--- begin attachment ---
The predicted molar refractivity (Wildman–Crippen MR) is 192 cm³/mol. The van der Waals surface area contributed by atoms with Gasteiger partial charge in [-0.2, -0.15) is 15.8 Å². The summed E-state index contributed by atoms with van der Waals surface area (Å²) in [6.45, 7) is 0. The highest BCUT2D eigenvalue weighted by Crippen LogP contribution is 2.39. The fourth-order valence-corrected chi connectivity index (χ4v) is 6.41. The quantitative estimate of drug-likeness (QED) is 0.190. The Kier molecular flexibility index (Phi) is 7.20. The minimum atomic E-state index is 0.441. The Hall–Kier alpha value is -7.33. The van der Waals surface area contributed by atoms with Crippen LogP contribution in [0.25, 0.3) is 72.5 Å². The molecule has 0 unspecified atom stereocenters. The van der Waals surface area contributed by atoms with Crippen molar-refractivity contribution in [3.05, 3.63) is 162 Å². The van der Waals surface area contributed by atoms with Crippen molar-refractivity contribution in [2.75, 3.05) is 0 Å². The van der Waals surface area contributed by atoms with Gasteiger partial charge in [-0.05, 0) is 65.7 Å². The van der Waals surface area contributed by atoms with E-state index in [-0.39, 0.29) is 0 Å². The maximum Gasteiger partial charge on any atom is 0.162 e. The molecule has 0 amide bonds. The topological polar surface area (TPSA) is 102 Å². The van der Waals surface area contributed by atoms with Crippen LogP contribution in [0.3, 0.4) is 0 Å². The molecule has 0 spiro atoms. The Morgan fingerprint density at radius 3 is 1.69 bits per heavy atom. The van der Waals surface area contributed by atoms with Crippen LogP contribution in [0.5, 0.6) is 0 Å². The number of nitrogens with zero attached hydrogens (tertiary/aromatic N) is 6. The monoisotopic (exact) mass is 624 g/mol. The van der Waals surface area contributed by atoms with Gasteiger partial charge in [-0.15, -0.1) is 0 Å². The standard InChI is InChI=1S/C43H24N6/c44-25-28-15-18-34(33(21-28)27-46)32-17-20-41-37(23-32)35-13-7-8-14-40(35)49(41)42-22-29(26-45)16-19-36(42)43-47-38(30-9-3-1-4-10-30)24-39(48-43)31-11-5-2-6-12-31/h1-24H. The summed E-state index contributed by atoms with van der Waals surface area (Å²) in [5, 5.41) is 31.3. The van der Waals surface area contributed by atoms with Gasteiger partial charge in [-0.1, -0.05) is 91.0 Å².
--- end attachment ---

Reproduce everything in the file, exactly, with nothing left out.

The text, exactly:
The predicted molar refractivity (Wildman–Crippen MR) is 192 cm³/mol. The van der Waals surface area contributed by atoms with Gasteiger partial charge in [-0.2, -0.15) is 15.8 Å². The summed E-state index contributed by atoms with van der Waals surface area (Å²) in [6.45, 7) is 0. The highest BCUT2D eigenvalue weighted by Crippen LogP contribution is 2.39. The fourth-order valence-corrected chi connectivity index (χ4v) is 6.41. The quantitative estimate of drug-likeness (QED) is 0.190. The Kier molecular flexibility index (Phi) is 7.20. The minimum atomic E-state index is 0.441. The Hall–Kier alpha value is -7.33. The van der Waals surface area contributed by atoms with Crippen LogP contribution in [0.25, 0.3) is 72.5 Å². The molecule has 0 unspecified atom stereocenters. The van der Waals surface area contributed by atoms with Crippen molar-refractivity contribution in [3.05, 3.63) is 162 Å². The van der Waals surface area contributed by atoms with Crippen molar-refractivity contribution in [2.75, 3.05) is 0 Å². The van der Waals surface area contributed by atoms with Gasteiger partial charge in [-0.05, 0) is 65.7 Å². The van der Waals surface area contributed by atoms with E-state index in [-0.39, 0.29) is 0 Å². The maximum Gasteiger partial charge on any atom is 0.162 e. The molecule has 0 amide bonds. The topological polar surface area (TPSA) is 102 Å². The van der Waals surface area contributed by atoms with Crippen LogP contribution in [0.3, 0.4) is 0 Å². The molecule has 0 spiro atoms. The Morgan fingerprint density at radius 3 is 1.69 bits per heavy atom. The van der Waals surface area contributed by atoms with Crippen LogP contribution in [0.5, 0.6) is 0 Å². The number of nitrogens with zero attached hydrogens (tertiary/aromatic N) is 6. The monoisotopic (exact) mass is 624 g/mol. The van der Waals surface area contributed by atoms with Gasteiger partial charge in [-0.15, -0.1) is 0 Å². The standard InChI is InChI=1S/C43H24N6/c44-25-28-15-18-34(33(21-28)27-46)32-17-20-41-37(23-32)35-13-7-8-14-40(35)49(41)42-22-29(26-45)16-19-36(42)43-47-38(30-9-3-1-4-10-30)24-39(48-43)31-11-5-2-6-12-31/h1-24H. The summed E-state index contributed by atoms with van der Waals surface area (Å²) in [5, 5.41) is 31.3. The van der Waals surface area contributed by atoms with Gasteiger partial charge in [-0.1, -0.05) is 91.0 Å².